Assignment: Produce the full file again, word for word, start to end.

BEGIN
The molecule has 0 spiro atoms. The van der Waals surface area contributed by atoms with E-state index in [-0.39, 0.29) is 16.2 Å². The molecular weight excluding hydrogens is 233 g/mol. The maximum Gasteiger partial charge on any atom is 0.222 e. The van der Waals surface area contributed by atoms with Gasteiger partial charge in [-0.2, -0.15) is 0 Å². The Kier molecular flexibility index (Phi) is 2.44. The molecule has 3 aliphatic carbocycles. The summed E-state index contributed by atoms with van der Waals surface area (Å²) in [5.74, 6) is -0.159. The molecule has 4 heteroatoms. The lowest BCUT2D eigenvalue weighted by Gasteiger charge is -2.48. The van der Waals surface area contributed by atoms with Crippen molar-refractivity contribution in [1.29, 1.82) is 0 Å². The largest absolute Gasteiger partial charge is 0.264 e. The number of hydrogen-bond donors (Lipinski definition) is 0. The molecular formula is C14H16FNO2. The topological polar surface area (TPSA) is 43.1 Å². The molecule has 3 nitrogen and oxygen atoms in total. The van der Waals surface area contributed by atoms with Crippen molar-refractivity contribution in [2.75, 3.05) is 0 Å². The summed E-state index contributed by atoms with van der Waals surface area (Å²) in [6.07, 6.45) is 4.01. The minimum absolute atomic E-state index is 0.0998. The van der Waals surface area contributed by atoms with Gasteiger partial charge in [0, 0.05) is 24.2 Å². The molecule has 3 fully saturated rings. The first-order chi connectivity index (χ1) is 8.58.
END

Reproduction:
The molecule has 0 spiro atoms. The van der Waals surface area contributed by atoms with E-state index in [-0.39, 0.29) is 16.2 Å². The molecular weight excluding hydrogens is 233 g/mol. The maximum Gasteiger partial charge on any atom is 0.222 e. The van der Waals surface area contributed by atoms with Gasteiger partial charge in [-0.2, -0.15) is 0 Å². The Kier molecular flexibility index (Phi) is 2.44. The molecule has 3 aliphatic carbocycles. The summed E-state index contributed by atoms with van der Waals surface area (Å²) in [5.74, 6) is -0.159. The molecule has 4 heteroatoms. The lowest BCUT2D eigenvalue weighted by Gasteiger charge is -2.48. The van der Waals surface area contributed by atoms with Crippen molar-refractivity contribution in [1.29, 1.82) is 0 Å². The largest absolute Gasteiger partial charge is 0.264 e. The number of hydrogen-bond donors (Lipinski definition) is 0. The molecular formula is C14H16FNO2. The topological polar surface area (TPSA) is 43.1 Å². The molecule has 3 nitrogen and oxygen atoms in total. The van der Waals surface area contributed by atoms with Crippen molar-refractivity contribution in [2.75, 3.05) is 0 Å². The summed E-state index contributed by atoms with van der Waals surface area (Å²) in [6.07, 6.45) is 4.01. The minimum absolute atomic E-state index is 0.0998. The van der Waals surface area contributed by atoms with Gasteiger partial charge in [0, 0.05) is 24.2 Å². The molecule has 3 fully saturated rings. The first-order chi connectivity index (χ1) is 8.58.